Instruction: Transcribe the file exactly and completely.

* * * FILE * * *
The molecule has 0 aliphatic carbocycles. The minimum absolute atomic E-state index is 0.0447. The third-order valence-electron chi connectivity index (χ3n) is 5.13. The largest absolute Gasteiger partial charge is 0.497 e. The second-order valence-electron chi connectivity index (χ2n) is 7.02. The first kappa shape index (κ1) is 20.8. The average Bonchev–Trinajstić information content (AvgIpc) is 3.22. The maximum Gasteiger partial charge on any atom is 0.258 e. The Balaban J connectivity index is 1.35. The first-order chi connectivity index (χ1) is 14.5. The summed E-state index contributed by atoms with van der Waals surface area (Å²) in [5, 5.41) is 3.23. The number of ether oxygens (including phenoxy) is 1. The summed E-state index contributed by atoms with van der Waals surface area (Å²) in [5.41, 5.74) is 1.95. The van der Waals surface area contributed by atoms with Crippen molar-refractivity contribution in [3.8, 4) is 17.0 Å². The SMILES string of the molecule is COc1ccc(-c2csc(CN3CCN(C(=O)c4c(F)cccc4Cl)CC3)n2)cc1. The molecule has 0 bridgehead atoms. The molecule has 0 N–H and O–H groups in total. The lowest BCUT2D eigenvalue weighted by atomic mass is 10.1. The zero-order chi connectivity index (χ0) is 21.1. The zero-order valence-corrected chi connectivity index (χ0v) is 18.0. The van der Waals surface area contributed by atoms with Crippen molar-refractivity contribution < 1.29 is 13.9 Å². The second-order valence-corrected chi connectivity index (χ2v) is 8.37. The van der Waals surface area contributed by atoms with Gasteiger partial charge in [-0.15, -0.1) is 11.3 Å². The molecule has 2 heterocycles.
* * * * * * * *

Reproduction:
The molecule has 0 aliphatic carbocycles. The minimum absolute atomic E-state index is 0.0447. The third-order valence-electron chi connectivity index (χ3n) is 5.13. The largest absolute Gasteiger partial charge is 0.497 e. The second-order valence-electron chi connectivity index (χ2n) is 7.02. The first kappa shape index (κ1) is 20.8. The average Bonchev–Trinajstić information content (AvgIpc) is 3.22. The maximum Gasteiger partial charge on any atom is 0.258 e. The Balaban J connectivity index is 1.35. The first-order chi connectivity index (χ1) is 14.5. The summed E-state index contributed by atoms with van der Waals surface area (Å²) in [5, 5.41) is 3.23. The number of ether oxygens (including phenoxy) is 1. The summed E-state index contributed by atoms with van der Waals surface area (Å²) in [5.41, 5.74) is 1.95. The van der Waals surface area contributed by atoms with Crippen molar-refractivity contribution in [3.8, 4) is 17.0 Å². The SMILES string of the molecule is COc1ccc(-c2csc(CN3CCN(C(=O)c4c(F)cccc4Cl)CC3)n2)cc1. The molecule has 0 bridgehead atoms. The molecule has 0 N–H and O–H groups in total. The lowest BCUT2D eigenvalue weighted by atomic mass is 10.1. The zero-order chi connectivity index (χ0) is 21.1. The zero-order valence-corrected chi connectivity index (χ0v) is 18.0. The van der Waals surface area contributed by atoms with Crippen molar-refractivity contribution < 1.29 is 13.9 Å². The second-order valence-corrected chi connectivity index (χ2v) is 8.37. The van der Waals surface area contributed by atoms with Gasteiger partial charge in [-0.15, -0.1) is 11.3 Å². The molecule has 2 heterocycles.